Hemopoietic Processes as Targets of Therapy

While intranasal steroids can improve lower airway hyperresponsiveness, a greater benefit is seen in patients with both allergic rhinitis and asthma if topical steroids are delivered to both sites of inflam-mation. Of less remarkable but still significant clinical benefit, working through a different pathway, montelukast, a specific leukotriene receptor antagonist (LTRA), has been shown to reduce allergic rhinitis and asthma symptoms. Cysteinyl leuko-trienes (CysLTs) are potent receptor agonist mediators capable of inducing cell recruitment and bronchospasm, increased vascular permeability, and nasal airway resistance. Hemopoietic Processes as Targets of Therapy

Table 1—Effects of Several Antiallergic Treatment Options on Hemopoietic Processes and Eosinophils

Treatment Sputum

Eosinophils

Nasal

Eosinophils

Eo/B

Progenitors

Antihistamine Uncertain Reduce/no effect Reduce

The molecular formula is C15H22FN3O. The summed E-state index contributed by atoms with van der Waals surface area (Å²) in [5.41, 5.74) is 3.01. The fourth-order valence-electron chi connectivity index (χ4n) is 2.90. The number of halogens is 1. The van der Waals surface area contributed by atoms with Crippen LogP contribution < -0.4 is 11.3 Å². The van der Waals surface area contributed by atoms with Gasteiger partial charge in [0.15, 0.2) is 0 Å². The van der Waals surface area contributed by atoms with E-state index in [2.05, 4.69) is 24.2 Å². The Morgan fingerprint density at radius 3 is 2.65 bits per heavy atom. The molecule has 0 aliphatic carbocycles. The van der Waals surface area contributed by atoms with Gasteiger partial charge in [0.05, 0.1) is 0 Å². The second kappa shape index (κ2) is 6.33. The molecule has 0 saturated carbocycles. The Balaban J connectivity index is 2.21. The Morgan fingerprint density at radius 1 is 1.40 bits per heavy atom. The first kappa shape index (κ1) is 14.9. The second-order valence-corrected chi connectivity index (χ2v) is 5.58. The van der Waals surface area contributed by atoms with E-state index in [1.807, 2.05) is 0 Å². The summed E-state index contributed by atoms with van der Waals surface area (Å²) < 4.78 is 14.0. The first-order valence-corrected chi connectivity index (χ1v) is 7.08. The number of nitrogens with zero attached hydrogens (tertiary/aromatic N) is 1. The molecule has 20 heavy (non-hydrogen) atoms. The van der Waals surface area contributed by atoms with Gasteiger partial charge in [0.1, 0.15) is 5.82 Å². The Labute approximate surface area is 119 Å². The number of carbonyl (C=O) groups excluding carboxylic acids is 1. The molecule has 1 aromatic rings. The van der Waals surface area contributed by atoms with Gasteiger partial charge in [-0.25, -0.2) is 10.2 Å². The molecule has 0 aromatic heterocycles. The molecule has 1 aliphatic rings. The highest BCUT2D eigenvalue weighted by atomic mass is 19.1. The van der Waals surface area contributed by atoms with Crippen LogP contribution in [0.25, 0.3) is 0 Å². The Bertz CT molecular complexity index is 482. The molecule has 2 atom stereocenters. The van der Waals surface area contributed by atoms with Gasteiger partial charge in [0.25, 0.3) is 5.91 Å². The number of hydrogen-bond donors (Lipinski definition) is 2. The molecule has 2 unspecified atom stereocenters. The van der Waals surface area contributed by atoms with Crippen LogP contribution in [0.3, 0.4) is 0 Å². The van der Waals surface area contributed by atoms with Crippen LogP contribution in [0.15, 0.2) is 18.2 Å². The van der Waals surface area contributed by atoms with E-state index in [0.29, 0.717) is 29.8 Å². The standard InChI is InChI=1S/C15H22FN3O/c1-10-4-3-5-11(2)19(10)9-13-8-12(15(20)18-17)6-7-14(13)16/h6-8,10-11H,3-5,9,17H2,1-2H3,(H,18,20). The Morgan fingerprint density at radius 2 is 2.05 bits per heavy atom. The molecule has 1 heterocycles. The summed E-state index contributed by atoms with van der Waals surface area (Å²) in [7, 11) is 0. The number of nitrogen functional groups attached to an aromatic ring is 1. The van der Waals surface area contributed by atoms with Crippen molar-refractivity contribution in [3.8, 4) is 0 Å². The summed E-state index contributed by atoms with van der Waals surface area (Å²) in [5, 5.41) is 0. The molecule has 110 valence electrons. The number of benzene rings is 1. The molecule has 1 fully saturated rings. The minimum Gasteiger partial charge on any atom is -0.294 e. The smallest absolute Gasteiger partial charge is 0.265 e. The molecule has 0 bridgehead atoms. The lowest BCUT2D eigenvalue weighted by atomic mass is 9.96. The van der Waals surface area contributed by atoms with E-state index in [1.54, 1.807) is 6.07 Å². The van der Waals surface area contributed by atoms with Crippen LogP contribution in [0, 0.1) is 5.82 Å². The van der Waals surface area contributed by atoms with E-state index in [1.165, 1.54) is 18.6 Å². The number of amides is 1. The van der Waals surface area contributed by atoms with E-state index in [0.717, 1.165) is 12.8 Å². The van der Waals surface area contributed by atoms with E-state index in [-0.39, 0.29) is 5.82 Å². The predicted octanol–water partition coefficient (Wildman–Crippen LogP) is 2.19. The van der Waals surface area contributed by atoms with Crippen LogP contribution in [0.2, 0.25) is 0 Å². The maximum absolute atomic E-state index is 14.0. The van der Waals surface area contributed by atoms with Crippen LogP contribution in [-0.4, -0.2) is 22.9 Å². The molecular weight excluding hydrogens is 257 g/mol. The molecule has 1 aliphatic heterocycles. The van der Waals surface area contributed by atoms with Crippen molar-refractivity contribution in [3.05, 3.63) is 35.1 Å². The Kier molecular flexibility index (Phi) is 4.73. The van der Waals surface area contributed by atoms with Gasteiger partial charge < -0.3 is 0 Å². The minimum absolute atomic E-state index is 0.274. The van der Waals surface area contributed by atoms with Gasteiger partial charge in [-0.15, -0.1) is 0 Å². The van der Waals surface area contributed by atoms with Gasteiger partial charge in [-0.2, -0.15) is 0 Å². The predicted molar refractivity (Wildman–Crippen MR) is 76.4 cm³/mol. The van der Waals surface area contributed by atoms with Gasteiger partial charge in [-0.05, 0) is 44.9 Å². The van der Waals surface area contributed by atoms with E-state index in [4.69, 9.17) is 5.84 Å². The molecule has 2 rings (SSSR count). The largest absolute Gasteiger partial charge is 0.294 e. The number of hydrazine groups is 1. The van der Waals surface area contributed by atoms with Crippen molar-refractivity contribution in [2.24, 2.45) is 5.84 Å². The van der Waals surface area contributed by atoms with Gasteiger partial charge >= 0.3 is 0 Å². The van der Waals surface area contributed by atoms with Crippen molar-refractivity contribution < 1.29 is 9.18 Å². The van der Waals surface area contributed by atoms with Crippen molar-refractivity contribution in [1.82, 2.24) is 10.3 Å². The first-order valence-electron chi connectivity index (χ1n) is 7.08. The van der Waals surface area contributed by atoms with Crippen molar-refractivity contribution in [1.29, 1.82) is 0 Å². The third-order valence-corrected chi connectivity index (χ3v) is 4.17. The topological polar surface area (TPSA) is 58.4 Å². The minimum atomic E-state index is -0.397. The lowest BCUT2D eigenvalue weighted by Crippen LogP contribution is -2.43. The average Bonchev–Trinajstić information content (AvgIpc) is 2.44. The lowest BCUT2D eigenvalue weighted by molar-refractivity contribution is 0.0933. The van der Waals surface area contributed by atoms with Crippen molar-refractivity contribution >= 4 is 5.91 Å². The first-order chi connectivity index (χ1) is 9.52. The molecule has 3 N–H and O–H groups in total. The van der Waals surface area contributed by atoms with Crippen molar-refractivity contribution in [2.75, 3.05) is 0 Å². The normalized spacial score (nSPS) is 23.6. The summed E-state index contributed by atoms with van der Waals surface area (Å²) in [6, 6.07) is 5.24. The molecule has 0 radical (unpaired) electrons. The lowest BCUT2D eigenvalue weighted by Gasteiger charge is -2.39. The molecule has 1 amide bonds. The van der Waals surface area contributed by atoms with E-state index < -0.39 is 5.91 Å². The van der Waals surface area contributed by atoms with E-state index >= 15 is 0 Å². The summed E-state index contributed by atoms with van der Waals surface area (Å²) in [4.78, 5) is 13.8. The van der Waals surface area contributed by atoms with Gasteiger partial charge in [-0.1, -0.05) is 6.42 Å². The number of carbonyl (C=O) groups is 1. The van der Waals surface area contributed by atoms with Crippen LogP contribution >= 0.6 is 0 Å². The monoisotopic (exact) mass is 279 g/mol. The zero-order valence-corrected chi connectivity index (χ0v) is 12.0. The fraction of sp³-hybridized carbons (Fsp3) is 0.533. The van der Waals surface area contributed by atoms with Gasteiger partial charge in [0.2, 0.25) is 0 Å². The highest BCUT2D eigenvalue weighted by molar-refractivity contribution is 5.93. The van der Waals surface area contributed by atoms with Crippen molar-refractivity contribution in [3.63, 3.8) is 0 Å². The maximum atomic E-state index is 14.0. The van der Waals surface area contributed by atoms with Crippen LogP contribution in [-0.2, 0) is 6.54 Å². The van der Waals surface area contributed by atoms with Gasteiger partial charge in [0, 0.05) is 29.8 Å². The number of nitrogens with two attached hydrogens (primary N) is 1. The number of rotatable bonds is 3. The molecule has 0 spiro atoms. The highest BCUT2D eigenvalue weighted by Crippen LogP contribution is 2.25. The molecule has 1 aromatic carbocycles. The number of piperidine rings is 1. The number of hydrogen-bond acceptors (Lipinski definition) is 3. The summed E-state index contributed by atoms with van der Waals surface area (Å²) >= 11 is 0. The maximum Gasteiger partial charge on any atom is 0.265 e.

LTRA Reduce Reduce Reduce
Topical steroid Reduce Reduce Reduce
Systemic steroid Reduce Reduce Uncertain

Montelukast antagonizes these effects and thus attenuates the allergen-induced early and late asthmatic responses. It also reduces sputum eosinophilia following allergen challenge. Since CysLT receptors are expressed on hemopoietic progenitors, antagonism with montelukast may attenuate tissue eosinophilia via a systemic antiinflammatory effect (see below).

Hemopoietic Processes as Targets of Therapy

Modulation of Eosinophil Differentiation by CS

Hemopoietic mechanisms can be targeted by antiallergic therapies (Table 1). For example, topical treatment with CS can affect the hemopoietic response by abrogation of cytokine production by airways tissues, reduction in peripheral blood Eo/B progenitors, and decreases in BM myeloid progenitors (in a canine asthma model). Most likely, inhaled CS in these models exert their effects on the marrow progenitor response indirectly by interfering with cytokines elaborated from the inflamed tissue, which can then act systemically on the BM. However, a direct effect on progenitors cannot be excluded because there is evidence that, both in vitro and in vivo, low systemic levels of CS (10~9 mol/L) can block differentiation of the Eo/B progenitor in humans and of the myeloid progenitor in dogs.

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